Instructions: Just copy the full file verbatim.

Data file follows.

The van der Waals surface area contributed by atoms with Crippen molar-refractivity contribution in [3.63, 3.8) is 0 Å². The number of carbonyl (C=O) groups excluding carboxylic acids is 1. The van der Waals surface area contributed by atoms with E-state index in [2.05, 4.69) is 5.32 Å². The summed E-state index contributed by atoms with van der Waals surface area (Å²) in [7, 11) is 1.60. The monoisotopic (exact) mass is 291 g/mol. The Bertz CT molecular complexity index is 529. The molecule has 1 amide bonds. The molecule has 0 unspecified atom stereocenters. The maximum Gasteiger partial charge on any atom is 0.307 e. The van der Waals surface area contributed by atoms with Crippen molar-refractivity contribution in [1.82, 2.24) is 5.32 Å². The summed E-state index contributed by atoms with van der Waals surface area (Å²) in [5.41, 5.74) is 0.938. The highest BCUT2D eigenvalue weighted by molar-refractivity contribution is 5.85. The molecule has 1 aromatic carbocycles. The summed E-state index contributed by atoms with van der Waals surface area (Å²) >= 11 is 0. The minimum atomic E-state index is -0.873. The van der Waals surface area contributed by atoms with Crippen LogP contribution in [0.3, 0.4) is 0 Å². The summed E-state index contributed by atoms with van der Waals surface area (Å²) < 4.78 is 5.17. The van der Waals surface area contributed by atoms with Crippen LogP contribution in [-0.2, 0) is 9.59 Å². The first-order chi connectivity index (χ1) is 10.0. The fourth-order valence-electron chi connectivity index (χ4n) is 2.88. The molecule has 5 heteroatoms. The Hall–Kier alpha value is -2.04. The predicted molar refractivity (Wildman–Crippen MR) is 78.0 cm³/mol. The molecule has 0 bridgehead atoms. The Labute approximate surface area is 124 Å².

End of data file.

The van der Waals surface area contributed by atoms with Crippen molar-refractivity contribution in [3.63, 3.8) is 0 Å². The number of carbonyl (C=O) groups excluding carboxylic acids is 1. The van der Waals surface area contributed by atoms with E-state index in [2.05, 4.69) is 5.32 Å². The summed E-state index contributed by atoms with van der Waals surface area (Å²) in [7, 11) is 1.60. The monoisotopic (exact) mass is 291 g/mol. The Bertz CT molecular complexity index is 529. The molecule has 1 amide bonds. The molecule has 0 unspecified atom stereocenters. The maximum Gasteiger partial charge on any atom is 0.307 e. The van der Waals surface area contributed by atoms with Crippen molar-refractivity contribution in [1.82, 2.24) is 5.32 Å². The summed E-state index contributed by atoms with van der Waals surface area (Å²) in [5.41, 5.74) is 0.938. The highest BCUT2D eigenvalue weighted by molar-refractivity contribution is 5.85. The molecule has 1 aromatic carbocycles. The summed E-state index contributed by atoms with van der Waals surface area (Å²) >= 11 is 0. The minimum atomic E-state index is -0.873. The van der Waals surface area contributed by atoms with Crippen LogP contribution in [0.3, 0.4) is 0 Å². The summed E-state index contributed by atoms with van der Waals surface area (Å²) < 4.78 is 5.17. The van der Waals surface area contributed by atoms with Crippen LogP contribution in [-0.2, 0) is 9.59 Å². The first-order chi connectivity index (χ1) is 10.0. The fourth-order valence-electron chi connectivity index (χ4n) is 2.88. The molecule has 5 heteroatoms. The Hall–Kier alpha value is -2.04. The predicted molar refractivity (Wildman–Crippen MR) is 78.0 cm³/mol. The molecule has 0 bridgehead atoms. The Labute approximate surface area is 124 Å².